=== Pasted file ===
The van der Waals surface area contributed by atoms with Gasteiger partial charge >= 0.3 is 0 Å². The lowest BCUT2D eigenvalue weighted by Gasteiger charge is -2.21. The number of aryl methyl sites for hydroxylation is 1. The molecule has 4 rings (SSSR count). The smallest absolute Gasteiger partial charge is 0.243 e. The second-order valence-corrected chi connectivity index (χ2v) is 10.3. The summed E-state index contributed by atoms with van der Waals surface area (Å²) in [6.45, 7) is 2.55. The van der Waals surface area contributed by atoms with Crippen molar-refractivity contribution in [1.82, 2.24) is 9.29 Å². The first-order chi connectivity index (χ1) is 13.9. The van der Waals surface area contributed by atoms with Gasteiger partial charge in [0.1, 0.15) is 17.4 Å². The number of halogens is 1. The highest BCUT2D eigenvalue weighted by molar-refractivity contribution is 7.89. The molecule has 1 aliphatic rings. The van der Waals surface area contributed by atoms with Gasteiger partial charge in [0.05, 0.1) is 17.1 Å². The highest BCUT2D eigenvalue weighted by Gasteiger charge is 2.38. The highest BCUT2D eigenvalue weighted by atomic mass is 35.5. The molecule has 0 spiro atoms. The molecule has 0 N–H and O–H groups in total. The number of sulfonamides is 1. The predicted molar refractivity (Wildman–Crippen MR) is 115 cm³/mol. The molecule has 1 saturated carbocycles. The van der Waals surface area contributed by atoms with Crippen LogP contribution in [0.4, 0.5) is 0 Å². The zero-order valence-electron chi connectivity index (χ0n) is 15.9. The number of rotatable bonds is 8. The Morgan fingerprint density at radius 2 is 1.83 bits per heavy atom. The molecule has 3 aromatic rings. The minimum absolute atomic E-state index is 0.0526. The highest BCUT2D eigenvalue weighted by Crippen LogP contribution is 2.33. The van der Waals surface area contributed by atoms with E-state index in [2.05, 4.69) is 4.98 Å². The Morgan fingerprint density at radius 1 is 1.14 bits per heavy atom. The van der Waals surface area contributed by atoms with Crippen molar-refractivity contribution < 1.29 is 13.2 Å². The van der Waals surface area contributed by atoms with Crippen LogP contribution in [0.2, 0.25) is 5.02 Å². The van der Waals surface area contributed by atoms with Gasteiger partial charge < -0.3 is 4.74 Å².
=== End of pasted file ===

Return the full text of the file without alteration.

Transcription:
The van der Waals surface area contributed by atoms with Gasteiger partial charge >= 0.3 is 0 Å². The lowest BCUT2D eigenvalue weighted by Gasteiger charge is -2.21. The number of aryl methyl sites for hydroxylation is 1. The molecule has 4 rings (SSSR count). The smallest absolute Gasteiger partial charge is 0.243 e. The second-order valence-corrected chi connectivity index (χ2v) is 10.3. The summed E-state index contributed by atoms with van der Waals surface area (Å²) in [6.45, 7) is 2.55. The van der Waals surface area contributed by atoms with Crippen molar-refractivity contribution in [1.82, 2.24) is 9.29 Å². The first-order chi connectivity index (χ1) is 13.9. The van der Waals surface area contributed by atoms with Gasteiger partial charge in [0.1, 0.15) is 17.4 Å². The number of halogens is 1. The highest BCUT2D eigenvalue weighted by molar-refractivity contribution is 7.89. The molecule has 1 aliphatic rings. The van der Waals surface area contributed by atoms with Gasteiger partial charge in [0.05, 0.1) is 17.1 Å². The highest BCUT2D eigenvalue weighted by Gasteiger charge is 2.38. The highest BCUT2D eigenvalue weighted by atomic mass is 35.5. The molecule has 0 spiro atoms. The molecule has 0 N–H and O–H groups in total. The number of sulfonamides is 1. The predicted molar refractivity (Wildman–Crippen MR) is 115 cm³/mol. The molecule has 1 saturated carbocycles. The van der Waals surface area contributed by atoms with Crippen LogP contribution in [0.4, 0.5) is 0 Å². The zero-order valence-electron chi connectivity index (χ0n) is 15.9. The number of rotatable bonds is 8. The Morgan fingerprint density at radius 2 is 1.83 bits per heavy atom. The molecule has 3 aromatic rings. The minimum absolute atomic E-state index is 0.0526. The highest BCUT2D eigenvalue weighted by Crippen LogP contribution is 2.33. The van der Waals surface area contributed by atoms with E-state index in [2.05, 4.69) is 4.98 Å². The Morgan fingerprint density at radius 1 is 1.14 bits per heavy atom. The van der Waals surface area contributed by atoms with Crippen molar-refractivity contribution < 1.29 is 13.2 Å². The van der Waals surface area contributed by atoms with Crippen LogP contribution in [0.2, 0.25) is 5.02 Å². The van der Waals surface area contributed by atoms with Gasteiger partial charge < -0.3 is 4.74 Å².